And more evidence of depth. Tom Wilson recorded his second multi-point game of the season with a pair of assists in the 3-1 win over Montreal to end the week. Dmitry Orlov also recorded his second multi-point game of the season, posting a pair of assists in the 7-3 win over the Rangers to start the week. His three assist overall tied Wilson, Johansson, and Nicklas Backstrom for club-high in Week 11. That is a lot of names noted for a three-game week.
Defense: 1.67/game (season: 2.12 /game; rank:1st)
Washington started Week 11 as if chickens would come home to roost, poor possession numbers over more than a month finally being reflected by a poor result on the scoreboard. By week’s end, the Caps did not cure their possession ills, but they did bend the possession curve a bit more in their favor.
The shots against remained a problem, the Caps allowing all three opponents 30 or more shots on goal. But even there, progress was made. After allowing 36 shots to the Rangers in the first game of the week (15 of them in the first period, when the Rangers scored their three goals), the Caps allowed 32 shots to the Carolina Hurricanes in the middle game of the week, then 30 shots on goal in the 3-1 win over Montreal to end Week 11.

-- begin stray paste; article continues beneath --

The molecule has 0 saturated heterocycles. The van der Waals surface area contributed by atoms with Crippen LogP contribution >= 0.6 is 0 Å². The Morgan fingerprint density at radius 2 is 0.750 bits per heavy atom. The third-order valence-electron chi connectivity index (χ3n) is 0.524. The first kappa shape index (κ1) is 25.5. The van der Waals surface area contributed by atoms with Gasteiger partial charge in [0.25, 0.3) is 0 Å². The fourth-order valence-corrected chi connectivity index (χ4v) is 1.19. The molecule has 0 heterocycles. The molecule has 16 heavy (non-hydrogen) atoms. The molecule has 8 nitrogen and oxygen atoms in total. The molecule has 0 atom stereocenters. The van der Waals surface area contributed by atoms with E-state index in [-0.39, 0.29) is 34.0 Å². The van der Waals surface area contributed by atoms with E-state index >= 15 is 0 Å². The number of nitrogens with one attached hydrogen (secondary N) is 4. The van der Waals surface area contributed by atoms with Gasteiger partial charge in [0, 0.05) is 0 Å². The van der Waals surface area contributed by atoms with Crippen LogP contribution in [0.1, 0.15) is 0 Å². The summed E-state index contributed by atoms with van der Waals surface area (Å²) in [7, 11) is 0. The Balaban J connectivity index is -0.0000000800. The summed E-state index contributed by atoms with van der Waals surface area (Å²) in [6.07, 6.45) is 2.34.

The possession numbers looked a bit better. Washington could not crack the 50 percent level in Corsi-for at 5-on-5 overall for the week, but they did a better job in close score situations. After a grisly 35.6 percent Corsi for in close score situations to open the week, the Caps were 53.2 percent in those situations against Carolina and 52.9 percent against Montreal to close the week (numbers from war-on-ice.com). It was the first time the Caps cleared 50 percent Corsi for in close score situations in consecutive games since they did so in Games 21 and 22 against the Winnipeg Jets and Tampa Bay Lightning in late November.
Goaltending: 1.67 /.949 (season: 1.99 / .929 / 1 shutout)